Electronics maker bids for Toshiba chip unit, advances China plant; it says U.S. losing out
By Eva Dou
GUANGZHOU, China — The world's largest electronics manufacturer is still talking about building a flat-panel plant in the U.S. But in China, Foxconn Technology Group is moving ahead with an $8.8 billion factory that underscores how big a gap remains.
Foxconn Chairman Terry Gou spotlighted the contrast as he and Guangdong Province officials flung ceremonial shovels of earth Wednesday for a new flat-panel screen factory. Officials said it took just 50 days to negotiate a deal with Foxconn, a Taiwanese company formally known as Hon Hai Precision Industry Co.
In a question-answer session with reporters afterward, Mr. Gou said that Foxconn was bidding to acquire Toshiba Corp.'s flash memory chip unit. Analysts expect Toshiba's computer-chip unit could fetch $20 billion or more.
A Toshiba spokeswoman declined to comment. The company has previously said it wants to complete the sale of the flash-memory business as soon as possible in its next fiscal year, which begins April 1.
In the U.S., talks for a flat-panel factory similar to the Guangzhou one have stretched for years with no deal, people familiar with the matter said. Mr. Gou said in January he still hoped to build a $7 billion plant in the U.S. and welcomed pitches from state governments.
On Wednesday, he said he had just been to Washington, but declined to elaborate on the progress of the talks.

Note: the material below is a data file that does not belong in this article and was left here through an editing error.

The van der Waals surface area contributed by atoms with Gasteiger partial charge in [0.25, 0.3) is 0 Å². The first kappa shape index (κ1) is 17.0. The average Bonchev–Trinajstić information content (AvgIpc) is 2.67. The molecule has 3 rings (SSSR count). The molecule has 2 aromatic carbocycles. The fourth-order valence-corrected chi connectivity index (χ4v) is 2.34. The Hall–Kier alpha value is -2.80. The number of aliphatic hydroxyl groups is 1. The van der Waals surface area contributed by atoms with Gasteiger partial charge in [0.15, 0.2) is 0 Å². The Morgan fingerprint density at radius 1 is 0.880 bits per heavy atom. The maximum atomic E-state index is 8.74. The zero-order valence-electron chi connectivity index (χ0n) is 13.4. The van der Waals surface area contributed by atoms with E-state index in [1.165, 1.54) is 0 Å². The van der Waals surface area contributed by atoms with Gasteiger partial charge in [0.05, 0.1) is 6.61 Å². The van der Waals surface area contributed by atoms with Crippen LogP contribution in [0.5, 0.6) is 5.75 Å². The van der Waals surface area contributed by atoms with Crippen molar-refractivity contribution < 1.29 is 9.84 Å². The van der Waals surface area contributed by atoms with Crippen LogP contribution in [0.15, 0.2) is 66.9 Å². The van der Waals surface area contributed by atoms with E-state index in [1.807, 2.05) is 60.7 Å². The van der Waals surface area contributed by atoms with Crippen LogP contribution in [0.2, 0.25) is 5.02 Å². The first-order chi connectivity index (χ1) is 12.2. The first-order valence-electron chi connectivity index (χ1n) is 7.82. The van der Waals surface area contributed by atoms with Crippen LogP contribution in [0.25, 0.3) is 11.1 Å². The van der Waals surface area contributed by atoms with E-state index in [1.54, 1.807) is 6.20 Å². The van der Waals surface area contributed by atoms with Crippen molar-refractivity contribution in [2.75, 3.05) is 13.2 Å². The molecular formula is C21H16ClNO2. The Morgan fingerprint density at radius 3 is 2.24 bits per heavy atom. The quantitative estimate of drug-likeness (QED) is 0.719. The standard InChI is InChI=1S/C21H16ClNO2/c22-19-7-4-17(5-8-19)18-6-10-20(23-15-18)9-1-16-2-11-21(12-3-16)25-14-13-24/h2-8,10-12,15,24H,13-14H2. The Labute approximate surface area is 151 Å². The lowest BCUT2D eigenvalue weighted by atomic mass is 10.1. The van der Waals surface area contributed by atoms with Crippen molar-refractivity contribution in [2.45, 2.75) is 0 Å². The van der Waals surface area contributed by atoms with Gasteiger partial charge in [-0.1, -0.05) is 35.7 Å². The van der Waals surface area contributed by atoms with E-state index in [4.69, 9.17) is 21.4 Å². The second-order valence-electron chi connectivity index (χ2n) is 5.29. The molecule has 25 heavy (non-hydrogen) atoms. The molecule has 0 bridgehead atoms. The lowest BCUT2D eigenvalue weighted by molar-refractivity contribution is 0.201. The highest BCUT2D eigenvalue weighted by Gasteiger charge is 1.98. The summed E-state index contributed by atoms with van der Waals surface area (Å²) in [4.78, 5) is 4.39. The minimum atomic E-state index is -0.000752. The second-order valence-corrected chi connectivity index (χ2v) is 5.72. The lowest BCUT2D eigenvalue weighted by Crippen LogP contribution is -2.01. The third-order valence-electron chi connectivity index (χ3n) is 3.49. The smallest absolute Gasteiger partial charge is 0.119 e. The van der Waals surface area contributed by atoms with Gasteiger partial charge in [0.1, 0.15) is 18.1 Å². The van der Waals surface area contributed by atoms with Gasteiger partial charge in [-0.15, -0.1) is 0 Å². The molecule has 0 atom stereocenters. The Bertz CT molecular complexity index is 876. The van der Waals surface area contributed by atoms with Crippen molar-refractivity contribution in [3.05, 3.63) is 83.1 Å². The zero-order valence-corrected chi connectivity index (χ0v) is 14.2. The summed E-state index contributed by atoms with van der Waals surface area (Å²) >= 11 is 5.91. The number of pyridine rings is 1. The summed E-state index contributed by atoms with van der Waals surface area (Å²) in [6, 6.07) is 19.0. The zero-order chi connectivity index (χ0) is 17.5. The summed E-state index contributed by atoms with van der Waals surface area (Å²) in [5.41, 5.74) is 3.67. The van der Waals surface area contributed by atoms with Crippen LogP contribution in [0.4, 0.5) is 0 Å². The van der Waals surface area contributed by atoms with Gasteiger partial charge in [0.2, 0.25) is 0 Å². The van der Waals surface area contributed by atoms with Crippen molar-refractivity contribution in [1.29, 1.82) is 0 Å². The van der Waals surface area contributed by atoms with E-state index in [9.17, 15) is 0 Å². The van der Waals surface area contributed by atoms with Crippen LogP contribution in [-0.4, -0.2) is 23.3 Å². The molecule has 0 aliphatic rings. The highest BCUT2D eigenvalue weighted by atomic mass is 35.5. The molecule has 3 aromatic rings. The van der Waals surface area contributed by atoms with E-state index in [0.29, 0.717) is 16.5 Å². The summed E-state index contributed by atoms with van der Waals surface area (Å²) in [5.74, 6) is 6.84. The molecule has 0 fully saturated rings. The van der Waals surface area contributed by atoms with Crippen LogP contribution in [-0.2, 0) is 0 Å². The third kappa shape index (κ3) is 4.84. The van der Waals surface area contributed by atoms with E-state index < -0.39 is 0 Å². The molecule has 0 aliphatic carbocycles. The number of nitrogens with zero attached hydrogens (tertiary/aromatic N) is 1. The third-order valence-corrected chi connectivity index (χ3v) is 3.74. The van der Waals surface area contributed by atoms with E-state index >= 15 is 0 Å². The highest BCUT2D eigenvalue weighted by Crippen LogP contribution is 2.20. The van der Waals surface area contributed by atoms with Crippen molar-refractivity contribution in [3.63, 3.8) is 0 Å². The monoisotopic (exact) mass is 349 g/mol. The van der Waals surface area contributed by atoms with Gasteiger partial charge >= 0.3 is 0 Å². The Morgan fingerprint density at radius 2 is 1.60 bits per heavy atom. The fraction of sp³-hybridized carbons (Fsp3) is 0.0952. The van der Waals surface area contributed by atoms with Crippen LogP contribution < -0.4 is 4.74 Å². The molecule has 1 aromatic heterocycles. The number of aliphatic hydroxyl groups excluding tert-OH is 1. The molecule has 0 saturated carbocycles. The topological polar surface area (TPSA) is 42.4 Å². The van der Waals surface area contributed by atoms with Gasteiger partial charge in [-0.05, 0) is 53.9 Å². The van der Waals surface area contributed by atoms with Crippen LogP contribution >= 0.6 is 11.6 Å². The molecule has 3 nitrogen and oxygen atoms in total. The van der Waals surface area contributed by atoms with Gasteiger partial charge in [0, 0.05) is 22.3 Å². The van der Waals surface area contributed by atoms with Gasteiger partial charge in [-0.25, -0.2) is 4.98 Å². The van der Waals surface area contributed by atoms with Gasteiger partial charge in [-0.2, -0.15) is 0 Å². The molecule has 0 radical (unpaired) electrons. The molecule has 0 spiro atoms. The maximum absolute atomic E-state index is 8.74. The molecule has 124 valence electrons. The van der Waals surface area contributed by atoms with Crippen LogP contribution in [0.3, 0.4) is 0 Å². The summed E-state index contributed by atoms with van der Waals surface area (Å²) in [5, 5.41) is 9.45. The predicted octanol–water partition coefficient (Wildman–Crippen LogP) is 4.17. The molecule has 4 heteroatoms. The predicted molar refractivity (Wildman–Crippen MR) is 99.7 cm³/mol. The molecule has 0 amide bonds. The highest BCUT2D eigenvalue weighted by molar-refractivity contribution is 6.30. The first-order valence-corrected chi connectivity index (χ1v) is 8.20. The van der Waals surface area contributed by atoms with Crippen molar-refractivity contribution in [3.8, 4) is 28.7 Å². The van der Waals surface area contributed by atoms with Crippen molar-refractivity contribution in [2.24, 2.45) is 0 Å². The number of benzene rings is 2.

Both the Guangzhou plant and the Toshiba bid are part of Foxconn's efforts to become more like Samsung Electronics Co., a consumer brand that makes key components for itself and others. Traditionally a contract manufacturer, it acquired Sharp last year, its first major consumer brand. The new flat-panel plant in Guangdong also fits into that model.
"We are seeing Guangdong's efficiency," Mr. Gou said in his speech. "We are seeing Guangdong officials' charisma and drive."
To compete for such plants, Mr. Gou said, the U.S. must offer tax breaks and develop worker-training programs — and also study how things are done in China.
"We feel that if any state governments in the U.S. want to attract Foxconn, they should come here to learn and study," he said. "To see how in such a short span of time…we can get so many things done here."
Flat-panel manufacturing is a prized target for the U.S. because it is highly automated and creates better-paying jobs than the iPhone factories that employ hundreds of thousands of entry-level workers.
Foxconn expects to use the high-definition flat-panels from the Guangzhou plant primarily for large-screen TVs for the Sharp brand it acquired last year, vice chairman Jacob Chen said at the groundbreaking. China is Sharp's largest TV market, and sales have grown several-fold after Foxconn began a marketing push last November on China's annual sales holiday.
It is Foxconn's first effort to become a brand company, not just a supplier. Since acquiring Sharp, the company has struck deals to make smart TVs with two of China's largest video-streaming providers, Youku Tudou and iQiyi, and is working on a third deal with Tencent Holdings Ltd., Mr. Chen said.
He expects sales of Sharp's latest smart TV model, launched two months ago, to reach one million by the end of March. Foxconn is building "hundreds" of stores in China this year, he said.
Still, some analysts question if the team's products alone can produce enough panel demand to meet the factory's large production capacity.
Although China is Foxconn's main manufacturing base, Mr. Gou said he would move production out if he finds more cost-effective sites. One example was a Vietnam plant Foxconn acquired last year to make phones for Nokia, he said.
"A colleague asked me whether we should move it to China," he said. "My first question was, which side is cheaper?"
Vietnam was the answer, he said, so production stayed there.
Takashi Mochizuki contributed to this article.
Write to Eva Dou at email@example.com
(END) Dow Jones Newswires
March 02, 2017 02:47 ET (07:47 GMT)
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